Another reason is that these tools come backed by unbiased reviews by some fairly heavy hitters in the woodworking world. Paul Sellers being the one whose opinion sealed the deal for me. He had a few of Veritas’s saws in his shop for some long-term (three years) testing and gave them glowing reviews. Mr. Sellers is a revered hand tool aficionado. He knows good tooling, and how to rescue it from the landfill and tune it up for another 50-100-150 years of faithful service. He is an inspiration to me. So if he green-lights a particular tool…new or old….I pay attention. Add in my own personal experience with some of Veritas tooling, and it really is a no-brainer for me.

veritas-handsaw

In any case, I am looking forward to rounding out my arsenal of hand tools with some new saws, a couple of sets of new chisels, some vintage layout tools, and maybe even a small coffeemaker for The Tiny Shop.coffee

Another new addition on the horizon is a place to put all this woodworking finery. I have a great, OLD, Craftsman brand tool chest combo that has been a real God send. I very close friend of mine passed it on to me when I first started putting The Tiny Shop together. I cleaned, waxed and buffed it up, took the useless casters that were on it…barely…off, and plopped it down on a dolly for mobility. Better than new.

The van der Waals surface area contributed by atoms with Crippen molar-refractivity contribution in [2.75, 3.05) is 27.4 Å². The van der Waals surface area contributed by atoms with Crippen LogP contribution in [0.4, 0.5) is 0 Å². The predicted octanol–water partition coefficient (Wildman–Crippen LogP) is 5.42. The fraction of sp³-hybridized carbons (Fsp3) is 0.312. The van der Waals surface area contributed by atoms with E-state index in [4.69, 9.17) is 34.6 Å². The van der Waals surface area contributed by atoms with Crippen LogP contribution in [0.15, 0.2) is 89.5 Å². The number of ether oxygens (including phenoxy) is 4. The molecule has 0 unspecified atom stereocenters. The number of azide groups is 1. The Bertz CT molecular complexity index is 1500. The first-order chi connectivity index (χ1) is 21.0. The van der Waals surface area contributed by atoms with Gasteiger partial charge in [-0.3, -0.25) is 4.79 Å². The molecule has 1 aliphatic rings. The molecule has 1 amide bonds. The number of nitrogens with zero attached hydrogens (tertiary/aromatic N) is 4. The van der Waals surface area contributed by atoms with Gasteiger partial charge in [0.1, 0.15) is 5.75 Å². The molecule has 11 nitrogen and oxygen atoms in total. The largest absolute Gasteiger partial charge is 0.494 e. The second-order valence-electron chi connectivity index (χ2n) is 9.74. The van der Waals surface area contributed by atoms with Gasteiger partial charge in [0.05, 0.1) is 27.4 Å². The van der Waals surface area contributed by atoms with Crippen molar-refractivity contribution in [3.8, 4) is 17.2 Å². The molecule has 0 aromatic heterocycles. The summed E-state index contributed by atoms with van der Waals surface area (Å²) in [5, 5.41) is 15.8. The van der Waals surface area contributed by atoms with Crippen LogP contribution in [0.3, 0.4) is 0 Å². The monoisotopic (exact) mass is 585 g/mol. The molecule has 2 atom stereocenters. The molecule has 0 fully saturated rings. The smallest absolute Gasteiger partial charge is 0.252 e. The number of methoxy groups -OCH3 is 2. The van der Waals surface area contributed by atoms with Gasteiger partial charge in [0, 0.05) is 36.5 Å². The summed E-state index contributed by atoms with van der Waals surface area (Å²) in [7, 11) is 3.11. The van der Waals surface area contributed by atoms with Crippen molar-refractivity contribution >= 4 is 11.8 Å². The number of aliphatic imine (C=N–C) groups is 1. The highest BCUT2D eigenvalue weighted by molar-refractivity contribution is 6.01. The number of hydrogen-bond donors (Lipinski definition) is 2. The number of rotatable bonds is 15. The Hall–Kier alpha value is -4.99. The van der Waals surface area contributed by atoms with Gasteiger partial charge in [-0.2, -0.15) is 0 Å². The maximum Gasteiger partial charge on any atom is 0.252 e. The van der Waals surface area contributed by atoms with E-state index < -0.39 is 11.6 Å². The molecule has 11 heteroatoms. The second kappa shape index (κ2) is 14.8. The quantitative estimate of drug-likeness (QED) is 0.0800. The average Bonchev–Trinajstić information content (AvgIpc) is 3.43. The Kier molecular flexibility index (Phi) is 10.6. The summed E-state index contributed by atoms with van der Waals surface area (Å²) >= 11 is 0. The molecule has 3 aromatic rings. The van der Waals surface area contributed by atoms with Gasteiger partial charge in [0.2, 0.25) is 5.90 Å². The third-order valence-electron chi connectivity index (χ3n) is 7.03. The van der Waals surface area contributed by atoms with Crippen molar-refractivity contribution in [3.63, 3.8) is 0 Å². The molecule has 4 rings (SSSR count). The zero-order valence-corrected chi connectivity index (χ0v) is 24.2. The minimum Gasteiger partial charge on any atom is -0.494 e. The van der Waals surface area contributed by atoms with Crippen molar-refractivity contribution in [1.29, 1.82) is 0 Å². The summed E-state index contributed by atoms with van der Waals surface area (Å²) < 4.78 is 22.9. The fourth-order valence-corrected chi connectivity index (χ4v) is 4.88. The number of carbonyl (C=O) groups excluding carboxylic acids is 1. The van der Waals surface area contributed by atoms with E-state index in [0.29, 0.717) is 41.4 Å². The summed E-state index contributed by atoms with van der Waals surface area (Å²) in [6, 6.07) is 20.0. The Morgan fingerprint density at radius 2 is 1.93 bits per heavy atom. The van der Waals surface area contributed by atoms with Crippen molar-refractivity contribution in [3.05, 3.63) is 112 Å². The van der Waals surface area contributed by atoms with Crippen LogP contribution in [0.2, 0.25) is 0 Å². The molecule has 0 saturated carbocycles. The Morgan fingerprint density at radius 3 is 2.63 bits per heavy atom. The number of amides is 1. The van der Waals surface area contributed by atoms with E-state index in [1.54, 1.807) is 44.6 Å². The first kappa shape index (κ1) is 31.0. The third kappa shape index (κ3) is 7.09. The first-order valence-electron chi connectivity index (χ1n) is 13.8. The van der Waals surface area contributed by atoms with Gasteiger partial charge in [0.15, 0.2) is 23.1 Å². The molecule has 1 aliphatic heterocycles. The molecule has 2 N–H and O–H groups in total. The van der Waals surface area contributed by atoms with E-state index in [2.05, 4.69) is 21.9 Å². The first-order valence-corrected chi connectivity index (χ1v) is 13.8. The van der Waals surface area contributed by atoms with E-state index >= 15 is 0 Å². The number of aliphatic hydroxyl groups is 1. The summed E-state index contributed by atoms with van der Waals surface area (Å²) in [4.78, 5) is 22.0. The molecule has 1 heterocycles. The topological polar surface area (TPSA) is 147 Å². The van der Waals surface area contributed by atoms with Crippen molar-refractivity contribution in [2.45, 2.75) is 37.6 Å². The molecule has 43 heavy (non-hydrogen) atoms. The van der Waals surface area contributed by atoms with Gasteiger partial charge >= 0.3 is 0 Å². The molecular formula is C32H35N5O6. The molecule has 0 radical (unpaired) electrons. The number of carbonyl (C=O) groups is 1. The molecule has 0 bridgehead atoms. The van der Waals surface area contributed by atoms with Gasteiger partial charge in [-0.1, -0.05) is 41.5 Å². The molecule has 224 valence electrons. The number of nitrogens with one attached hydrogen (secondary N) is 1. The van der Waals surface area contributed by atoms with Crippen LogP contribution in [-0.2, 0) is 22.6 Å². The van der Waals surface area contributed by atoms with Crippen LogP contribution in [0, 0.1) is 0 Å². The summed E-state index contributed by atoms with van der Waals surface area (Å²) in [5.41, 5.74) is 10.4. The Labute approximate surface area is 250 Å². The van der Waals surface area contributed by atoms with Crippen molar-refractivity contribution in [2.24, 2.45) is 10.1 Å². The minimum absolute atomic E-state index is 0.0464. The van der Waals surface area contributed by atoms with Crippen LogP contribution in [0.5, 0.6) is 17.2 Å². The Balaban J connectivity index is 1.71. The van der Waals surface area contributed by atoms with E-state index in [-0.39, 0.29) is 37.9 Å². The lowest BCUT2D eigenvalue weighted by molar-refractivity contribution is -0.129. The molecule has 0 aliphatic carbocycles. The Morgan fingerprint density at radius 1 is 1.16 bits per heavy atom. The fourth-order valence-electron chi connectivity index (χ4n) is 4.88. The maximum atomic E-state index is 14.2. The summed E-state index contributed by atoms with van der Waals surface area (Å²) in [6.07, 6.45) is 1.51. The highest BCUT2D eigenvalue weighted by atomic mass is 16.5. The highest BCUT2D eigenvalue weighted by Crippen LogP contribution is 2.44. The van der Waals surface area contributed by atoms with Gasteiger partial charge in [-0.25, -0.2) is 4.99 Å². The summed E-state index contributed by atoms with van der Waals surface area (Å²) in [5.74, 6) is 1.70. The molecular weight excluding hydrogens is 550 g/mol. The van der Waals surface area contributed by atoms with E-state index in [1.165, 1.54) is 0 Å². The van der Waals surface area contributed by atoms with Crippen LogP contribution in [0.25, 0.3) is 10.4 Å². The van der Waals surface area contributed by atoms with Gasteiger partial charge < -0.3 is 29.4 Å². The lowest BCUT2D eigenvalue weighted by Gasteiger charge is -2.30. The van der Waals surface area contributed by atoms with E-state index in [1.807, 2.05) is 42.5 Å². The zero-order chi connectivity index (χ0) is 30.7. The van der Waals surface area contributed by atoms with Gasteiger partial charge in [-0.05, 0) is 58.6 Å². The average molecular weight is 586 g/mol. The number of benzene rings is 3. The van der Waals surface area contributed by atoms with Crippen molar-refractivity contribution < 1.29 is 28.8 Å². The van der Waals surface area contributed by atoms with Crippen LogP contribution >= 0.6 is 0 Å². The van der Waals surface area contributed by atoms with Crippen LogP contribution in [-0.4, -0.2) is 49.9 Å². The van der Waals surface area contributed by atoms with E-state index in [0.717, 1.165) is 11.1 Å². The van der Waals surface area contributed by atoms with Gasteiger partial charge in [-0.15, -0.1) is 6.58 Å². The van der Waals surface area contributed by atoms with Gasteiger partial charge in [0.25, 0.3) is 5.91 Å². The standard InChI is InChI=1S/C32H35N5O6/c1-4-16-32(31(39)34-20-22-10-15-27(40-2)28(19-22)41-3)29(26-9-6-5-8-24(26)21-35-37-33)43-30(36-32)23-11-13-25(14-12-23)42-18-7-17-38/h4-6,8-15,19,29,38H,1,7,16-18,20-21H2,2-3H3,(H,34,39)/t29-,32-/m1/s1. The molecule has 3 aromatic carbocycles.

Still, even with the tool box from heaven, I would like a set up dedicated to the “finer” tools that I have and that I plan to get.

Initially, I had considered just finding another Craftsman set up like the one I have now. That morphed into building a duplicate out of wood. That then morphed further into something of a hybrid. I would like a base chest of say, four deep drawers. Then perhaps another case that has several more drawers of various depth on top of that. On top of both of those cases, I want to build a plane till and some dedicated spaces for chisels, hand saws, layout tools, and a couple of small drawers for…well….just because they are cool. Something like a cross between this….

dsc_0145dsc_0151

…and these…

toolcab1planetill

Perhaps you can see where my sudden interest in hand cutting dovetails is coming from now?

The first two pictures of a tool chest above, are pictures I grabbed from Paul Sellers blog site. (www.paulsellers.com)

They are of his personal tool chest. I love this chest, but can see a plane till like the one just above here, sitting on top. Also, instead of a stand, I would set the cases on a very low, cradle of sorts, to make use of the dead space for those deeper drawers I want in the bottom case.

It looks like I just made a lot of fun work for myself again….I feel no shame in saying….I can’t wait to go shopping and then get to making some saw dust in The Tiny Shop.

The PLANE Truth…

wp-1475327872978.jpg

When I say I am a tool junkie, I am not kidding. I love them.

More importantly, I love old tools.

Now, it has been some time since I have written on tools, tooling, or the like. Moreover, it seems like anyone who has ever swung a hammer has something to say about hand planes.

I am no exception it seems. Though I would like to point out that it has been nearly two years that The Madcap Woodwright has been a blog and I can’t for the life of me remember if I had EVER written about hand planes. I know I can scroll back through my previous posts and try to see if I had done a piece on them, but that seems too much like work. More to the point, it would require me to revisit some of my earlier, less finessed, pieces and I just don’t have the intestinal fortitude to do that.